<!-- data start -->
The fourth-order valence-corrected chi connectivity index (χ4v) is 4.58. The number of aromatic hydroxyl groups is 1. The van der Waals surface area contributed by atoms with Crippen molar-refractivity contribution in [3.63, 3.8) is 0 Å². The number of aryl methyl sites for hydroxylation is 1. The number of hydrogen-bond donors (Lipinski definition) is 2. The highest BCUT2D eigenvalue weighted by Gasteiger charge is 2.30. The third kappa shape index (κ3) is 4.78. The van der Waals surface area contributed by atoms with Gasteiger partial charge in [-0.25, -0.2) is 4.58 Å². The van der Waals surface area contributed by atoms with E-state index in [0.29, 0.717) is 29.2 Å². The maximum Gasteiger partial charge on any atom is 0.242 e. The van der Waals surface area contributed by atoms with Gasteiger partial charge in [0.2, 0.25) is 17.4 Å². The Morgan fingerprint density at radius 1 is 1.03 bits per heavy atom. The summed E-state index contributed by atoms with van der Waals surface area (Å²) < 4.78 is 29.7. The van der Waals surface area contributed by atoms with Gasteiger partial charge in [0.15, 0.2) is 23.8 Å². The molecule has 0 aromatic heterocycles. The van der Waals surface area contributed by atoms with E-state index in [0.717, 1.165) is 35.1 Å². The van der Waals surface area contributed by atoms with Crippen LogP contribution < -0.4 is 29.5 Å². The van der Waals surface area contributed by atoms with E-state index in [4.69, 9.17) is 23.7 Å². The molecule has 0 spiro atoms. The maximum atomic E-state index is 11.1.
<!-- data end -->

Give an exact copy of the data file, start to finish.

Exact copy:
The fourth-order valence-corrected chi connectivity index (χ4v) is 4.58. The number of aromatic hydroxyl groups is 1. The van der Waals surface area contributed by atoms with Crippen molar-refractivity contribution in [3.63, 3.8) is 0 Å². The number of aryl methyl sites for hydroxylation is 1. The number of hydrogen-bond donors (Lipinski definition) is 2. The highest BCUT2D eigenvalue weighted by Gasteiger charge is 2.30. The third kappa shape index (κ3) is 4.78. The van der Waals surface area contributed by atoms with Gasteiger partial charge in [-0.25, -0.2) is 4.58 Å². The van der Waals surface area contributed by atoms with E-state index in [0.29, 0.717) is 29.2 Å². The maximum Gasteiger partial charge on any atom is 0.242 e. The van der Waals surface area contributed by atoms with Gasteiger partial charge in [0.2, 0.25) is 17.4 Å². The Morgan fingerprint density at radius 1 is 1.03 bits per heavy atom. The summed E-state index contributed by atoms with van der Waals surface area (Å²) < 4.78 is 29.7. The van der Waals surface area contributed by atoms with Gasteiger partial charge in [0.15, 0.2) is 23.8 Å². The molecule has 0 aromatic heterocycles. The van der Waals surface area contributed by atoms with E-state index in [0.717, 1.165) is 35.1 Å². The van der Waals surface area contributed by atoms with Crippen LogP contribution < -0.4 is 29.5 Å². The van der Waals surface area contributed by atoms with E-state index in [4.69, 9.17) is 23.7 Å². The molecule has 0 spiro atoms. The maximum atomic E-state index is 11.1.